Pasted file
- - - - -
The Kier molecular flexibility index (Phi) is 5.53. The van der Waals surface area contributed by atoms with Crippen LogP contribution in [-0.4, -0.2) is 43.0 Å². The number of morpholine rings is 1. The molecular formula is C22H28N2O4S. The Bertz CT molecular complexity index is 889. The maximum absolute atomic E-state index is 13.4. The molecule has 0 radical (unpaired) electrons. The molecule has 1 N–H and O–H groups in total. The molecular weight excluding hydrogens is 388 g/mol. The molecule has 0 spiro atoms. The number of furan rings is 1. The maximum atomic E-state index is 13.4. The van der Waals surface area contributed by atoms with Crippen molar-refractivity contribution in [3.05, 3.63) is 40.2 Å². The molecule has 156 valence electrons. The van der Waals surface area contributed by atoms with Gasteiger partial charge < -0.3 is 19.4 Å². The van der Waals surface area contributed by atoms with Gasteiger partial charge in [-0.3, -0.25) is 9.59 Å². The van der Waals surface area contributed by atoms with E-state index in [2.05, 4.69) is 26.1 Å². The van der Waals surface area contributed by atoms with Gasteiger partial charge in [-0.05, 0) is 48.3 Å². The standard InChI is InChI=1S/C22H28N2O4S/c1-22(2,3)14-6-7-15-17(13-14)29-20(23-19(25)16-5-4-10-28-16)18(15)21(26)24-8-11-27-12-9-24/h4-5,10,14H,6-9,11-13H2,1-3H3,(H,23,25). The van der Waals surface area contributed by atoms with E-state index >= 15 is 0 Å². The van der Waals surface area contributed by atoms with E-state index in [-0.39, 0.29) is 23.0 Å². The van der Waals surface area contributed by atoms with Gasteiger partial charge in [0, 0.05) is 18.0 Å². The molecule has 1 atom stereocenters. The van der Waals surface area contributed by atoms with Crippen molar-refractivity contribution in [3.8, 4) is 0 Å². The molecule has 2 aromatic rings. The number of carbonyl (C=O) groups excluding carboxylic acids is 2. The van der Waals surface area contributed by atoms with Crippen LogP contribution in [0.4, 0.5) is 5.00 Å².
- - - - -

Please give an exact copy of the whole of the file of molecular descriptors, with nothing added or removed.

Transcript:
The Kier molecular flexibility index (Phi) is 5.53. The van der Waals surface area contributed by atoms with Crippen LogP contribution in [-0.4, -0.2) is 43.0 Å². The number of morpholine rings is 1. The molecular formula is C22H28N2O4S. The Bertz CT molecular complexity index is 889. The maximum absolute atomic E-state index is 13.4. The molecule has 0 radical (unpaired) electrons. The molecule has 1 N–H and O–H groups in total. The molecular weight excluding hydrogens is 388 g/mol. The molecule has 0 spiro atoms. The number of furan rings is 1. The maximum atomic E-state index is 13.4. The van der Waals surface area contributed by atoms with Crippen molar-refractivity contribution in [3.05, 3.63) is 40.2 Å². The molecule has 156 valence electrons. The van der Waals surface area contributed by atoms with Gasteiger partial charge < -0.3 is 19.4 Å². The van der Waals surface area contributed by atoms with Gasteiger partial charge in [-0.3, -0.25) is 9.59 Å². The van der Waals surface area contributed by atoms with E-state index in [2.05, 4.69) is 26.1 Å². The van der Waals surface area contributed by atoms with Gasteiger partial charge in [-0.05, 0) is 48.3 Å². The standard InChI is InChI=1S/C22H28N2O4S/c1-22(2,3)14-6-7-15-17(13-14)29-20(23-19(25)16-5-4-10-28-16)18(15)21(26)24-8-11-27-12-9-24/h4-5,10,14H,6-9,11-13H2,1-3H3,(H,23,25). The van der Waals surface area contributed by atoms with E-state index >= 15 is 0 Å². The van der Waals surface area contributed by atoms with E-state index in [-0.39, 0.29) is 23.0 Å². The van der Waals surface area contributed by atoms with Gasteiger partial charge in [0, 0.05) is 18.0 Å². The molecule has 1 atom stereocenters. The van der Waals surface area contributed by atoms with Crippen molar-refractivity contribution in [3.8, 4) is 0 Å². The molecule has 2 aromatic rings. The number of carbonyl (C=O) groups excluding carboxylic acids is 2. The van der Waals surface area contributed by atoms with Crippen LogP contribution in [0.4, 0.5) is 5.00 Å².